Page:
I love books. Not just reading, but books. I know a lot of people say that. I overhear it at parties: “Oh, I just adore books.” But I really do, sometimes to the point of unhealthy obsession.
It’s not just that I lived with my nose in a book as a kid (Judy Blume and Nancy Drew, and Gone With the Wind, Jane Eyre, and Harlequin romances as a teen); or that I worked for six years at the Elliott Bay Book Company in Seattle after college; or that I still read at least ten different book reviews a week. I’ll read a dozen reviews of the same book, even if it’s one I’m not interested in, just because I can’t stand not being in the loop. I don’t waste money on shoes or booze or gadgets, but I have been known to go out and buy a book, just to have it in my possession. And then, never read it.
That said, I do read a lot. So between buying books I read and buying books I don’t, books consume a serious chunk of my income. This is especially hard on my wallet when I’m on a binge; when I pick up an author and can’t stop until I’ve read everything by that person. Over the years, I’ve done this with Graham Greene, Muriel Spark, Margaret Drabble, Mary Wesley, Honore de Balzac, Thomas Hardy, Nora Ephron, and so many others. Last year, though, when I suddenly got it into my head that I wanted to read Eve Babitz, I went to my local bookstores and couldn’t find anything in print. I mentioned this to my friend Janet, a fellow reading fiend, and she mentioned, to my surprise, the library.
I was forty-one, and it had been at least a decade since I’d checked a book out of the library. But the second she said that magic little word, “library,” a flood of happy images washed over me: all the libraries I had known in all the towns I had grown up in around Washington State, culminating with the library at Gaiser Junior High School in Vancouver, Washington. It was where I had volunteered to work during my free periods, and where I stole. Not books. I would never steal a book. But the pockets and cards put inside the front covers of library books. I took them home and glued them in the novels I had written, and made my sister check my masterpieces out from my library/bedroom.
The Gaiser Junior High library was unusual, a pit in the center of one of those 1970s experimental schools, where the classrooms circled the pit but had no walls, other than bookshelves for dividers. It was difficult to steal from there, but I did it, hands sweaty, heart pounding. Along with stealing, I spent hours scouring the shelves, reading every single one of those girls’ historical docu-novels with the reddish orange covers, and all of Betty Cavanagh, the first writer to ever respond to one of my letters.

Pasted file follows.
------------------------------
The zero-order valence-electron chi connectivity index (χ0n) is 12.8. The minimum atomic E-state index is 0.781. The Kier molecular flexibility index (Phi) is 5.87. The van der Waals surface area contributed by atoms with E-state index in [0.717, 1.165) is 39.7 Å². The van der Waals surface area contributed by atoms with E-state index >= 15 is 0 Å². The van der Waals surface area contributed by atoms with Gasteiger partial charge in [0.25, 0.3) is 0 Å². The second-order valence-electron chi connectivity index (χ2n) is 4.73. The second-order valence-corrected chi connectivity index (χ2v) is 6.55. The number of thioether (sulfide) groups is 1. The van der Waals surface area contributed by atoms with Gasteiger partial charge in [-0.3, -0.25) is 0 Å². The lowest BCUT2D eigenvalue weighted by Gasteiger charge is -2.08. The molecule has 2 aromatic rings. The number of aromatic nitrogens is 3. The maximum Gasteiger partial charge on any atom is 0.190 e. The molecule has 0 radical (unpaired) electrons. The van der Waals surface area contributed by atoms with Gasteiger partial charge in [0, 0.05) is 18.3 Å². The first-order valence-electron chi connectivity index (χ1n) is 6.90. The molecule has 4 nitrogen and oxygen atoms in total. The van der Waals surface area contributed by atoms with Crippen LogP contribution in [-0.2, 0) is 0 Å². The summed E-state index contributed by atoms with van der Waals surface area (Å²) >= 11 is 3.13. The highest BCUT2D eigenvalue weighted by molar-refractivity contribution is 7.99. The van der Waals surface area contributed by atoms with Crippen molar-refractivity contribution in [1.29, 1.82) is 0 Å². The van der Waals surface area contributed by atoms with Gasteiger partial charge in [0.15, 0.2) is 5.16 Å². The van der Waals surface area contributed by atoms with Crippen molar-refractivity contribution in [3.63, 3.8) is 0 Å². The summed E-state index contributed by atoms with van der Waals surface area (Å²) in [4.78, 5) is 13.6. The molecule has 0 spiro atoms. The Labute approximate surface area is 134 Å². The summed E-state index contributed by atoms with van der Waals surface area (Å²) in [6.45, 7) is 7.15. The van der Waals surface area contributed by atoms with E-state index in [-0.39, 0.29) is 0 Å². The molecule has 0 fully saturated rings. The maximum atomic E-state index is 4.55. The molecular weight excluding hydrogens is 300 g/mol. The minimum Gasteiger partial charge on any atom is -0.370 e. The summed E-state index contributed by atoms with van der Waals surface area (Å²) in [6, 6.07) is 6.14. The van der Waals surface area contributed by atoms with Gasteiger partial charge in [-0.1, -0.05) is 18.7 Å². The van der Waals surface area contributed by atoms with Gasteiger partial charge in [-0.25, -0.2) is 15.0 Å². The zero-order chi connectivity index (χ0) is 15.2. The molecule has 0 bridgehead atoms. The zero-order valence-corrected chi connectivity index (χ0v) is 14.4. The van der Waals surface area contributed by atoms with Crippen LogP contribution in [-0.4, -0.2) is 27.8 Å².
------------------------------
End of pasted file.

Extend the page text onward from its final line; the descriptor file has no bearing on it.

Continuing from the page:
With those fond memories in mind, I walked to the newly reopened Fairfax branch of the Los Angeles Public Library a few blocks away from my apartment. It is a gorgeous, Spanish mission-style building, with hardwood floors and plenty of wide desks for people to read or work on their computers. I got myself a library card and ordered Eve’s Hollywood; Slow Days, Fast Company; and Sex & Rage. Within a week, they arrived. I had them all read before the following week was out.
But my renewed love isn’t just about the library itself. It’s also about the physical books. When I buy a book at a bookstore, it is usually new. At the library, I always request the old first edition. The edition I would have read if I had bought the book right when it came out. The edition of Fear of Flying that I never could have bought because it was published in 1973, when I was eight. Even if I had been a precocious eight year old, which I was not, I think Isadora Wing’s views of life would have overwhelmed me. I take these books—smelling delicious as only old paper and ink can—back to my apartment, where I sit in the bright California sunlight. As I read the original edition, I try to put myself in the context of its era, imagining the shock, challenge, humor, sadness, outrage, or whatever other emotion the book evoked at the time of publication.
As this New Year came round, with all of America focused on the financial crisis, I decided that I should not purchase any books this year. The crisis hasn’t hit me hard. It’s more of a psychological challenge that has to do with the obsession this country has with acquisition. The second I made the decision to do this, I had a panic attack. So, I got onto my library’s website, and I ordered Jonathan Franzen’s The Corrections, Saul Bellow’s Herzog, Joyce Carol Oates’ Blonde and eight other books, some classic, some new.
I will bring them home. I will stack them up. I will look at them with satisfaction whenever I pass them by. I will read some. I will merely read the jackets of others. And I will be secure in knowing that although the world may shift this way and that, books are constant. Cutting back doesn’t have to mean giving up what I love best. Even if I don’t have a cent to my name, the library will always be there to keep my obsession fed.